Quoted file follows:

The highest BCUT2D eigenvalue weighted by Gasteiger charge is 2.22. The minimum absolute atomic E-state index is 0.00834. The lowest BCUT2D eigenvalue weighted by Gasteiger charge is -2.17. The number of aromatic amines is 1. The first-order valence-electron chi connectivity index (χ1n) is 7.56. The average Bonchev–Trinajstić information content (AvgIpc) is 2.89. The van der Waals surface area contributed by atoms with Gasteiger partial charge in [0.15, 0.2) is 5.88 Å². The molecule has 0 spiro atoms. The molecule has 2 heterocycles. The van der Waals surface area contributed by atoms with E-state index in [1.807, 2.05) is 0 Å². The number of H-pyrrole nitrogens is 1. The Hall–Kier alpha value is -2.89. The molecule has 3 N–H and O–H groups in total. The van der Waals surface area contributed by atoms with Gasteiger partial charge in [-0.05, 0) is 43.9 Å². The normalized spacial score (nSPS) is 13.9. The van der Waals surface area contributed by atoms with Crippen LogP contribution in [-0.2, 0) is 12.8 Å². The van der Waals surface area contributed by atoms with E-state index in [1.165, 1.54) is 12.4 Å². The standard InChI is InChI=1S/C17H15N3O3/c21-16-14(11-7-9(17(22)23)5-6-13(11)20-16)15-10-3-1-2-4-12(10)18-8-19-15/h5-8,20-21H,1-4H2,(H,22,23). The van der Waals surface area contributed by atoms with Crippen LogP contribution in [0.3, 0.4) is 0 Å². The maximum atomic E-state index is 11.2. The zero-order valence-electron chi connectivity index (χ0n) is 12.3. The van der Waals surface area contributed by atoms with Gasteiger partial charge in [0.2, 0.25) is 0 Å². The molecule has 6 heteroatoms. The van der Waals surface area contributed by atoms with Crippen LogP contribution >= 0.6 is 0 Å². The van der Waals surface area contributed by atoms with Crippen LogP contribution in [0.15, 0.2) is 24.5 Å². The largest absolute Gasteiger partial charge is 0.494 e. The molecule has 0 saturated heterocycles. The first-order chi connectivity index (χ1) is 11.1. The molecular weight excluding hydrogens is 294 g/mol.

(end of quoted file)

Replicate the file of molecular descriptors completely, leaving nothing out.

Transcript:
The highest BCUT2D eigenvalue weighted by Gasteiger charge is 2.22. The minimum absolute atomic E-state index is 0.00834. The lowest BCUT2D eigenvalue weighted by Gasteiger charge is -2.17. The number of aromatic amines is 1. The first-order valence-electron chi connectivity index (χ1n) is 7.56. The average Bonchev–Trinajstić information content (AvgIpc) is 2.89. The van der Waals surface area contributed by atoms with Gasteiger partial charge in [0.15, 0.2) is 5.88 Å². The molecule has 0 spiro atoms. The molecule has 2 heterocycles. The van der Waals surface area contributed by atoms with E-state index in [1.807, 2.05) is 0 Å². The number of H-pyrrole nitrogens is 1. The Hall–Kier alpha value is -2.89. The molecule has 3 N–H and O–H groups in total. The van der Waals surface area contributed by atoms with Gasteiger partial charge in [-0.05, 0) is 43.9 Å². The normalized spacial score (nSPS) is 13.9. The van der Waals surface area contributed by atoms with Crippen LogP contribution in [-0.2, 0) is 12.8 Å². The van der Waals surface area contributed by atoms with E-state index in [1.165, 1.54) is 12.4 Å². The standard InChI is InChI=1S/C17H15N3O3/c21-16-14(11-7-9(17(22)23)5-6-13(11)20-16)15-10-3-1-2-4-12(10)18-8-19-15/h5-8,20-21H,1-4H2,(H,22,23). The van der Waals surface area contributed by atoms with Crippen LogP contribution in [0.3, 0.4) is 0 Å². The maximum atomic E-state index is 11.2. The zero-order valence-electron chi connectivity index (χ0n) is 12.3. The van der Waals surface area contributed by atoms with Gasteiger partial charge in [0.2, 0.25) is 0 Å². The molecule has 6 heteroatoms. The van der Waals surface area contributed by atoms with Crippen LogP contribution >= 0.6 is 0 Å². The van der Waals surface area contributed by atoms with Crippen LogP contribution in [0.15, 0.2) is 24.5 Å². The largest absolute Gasteiger partial charge is 0.494 e. The molecule has 0 saturated heterocycles. The first-order chi connectivity index (χ1) is 11.1. The molecular weight excluding hydrogens is 294 g/mol.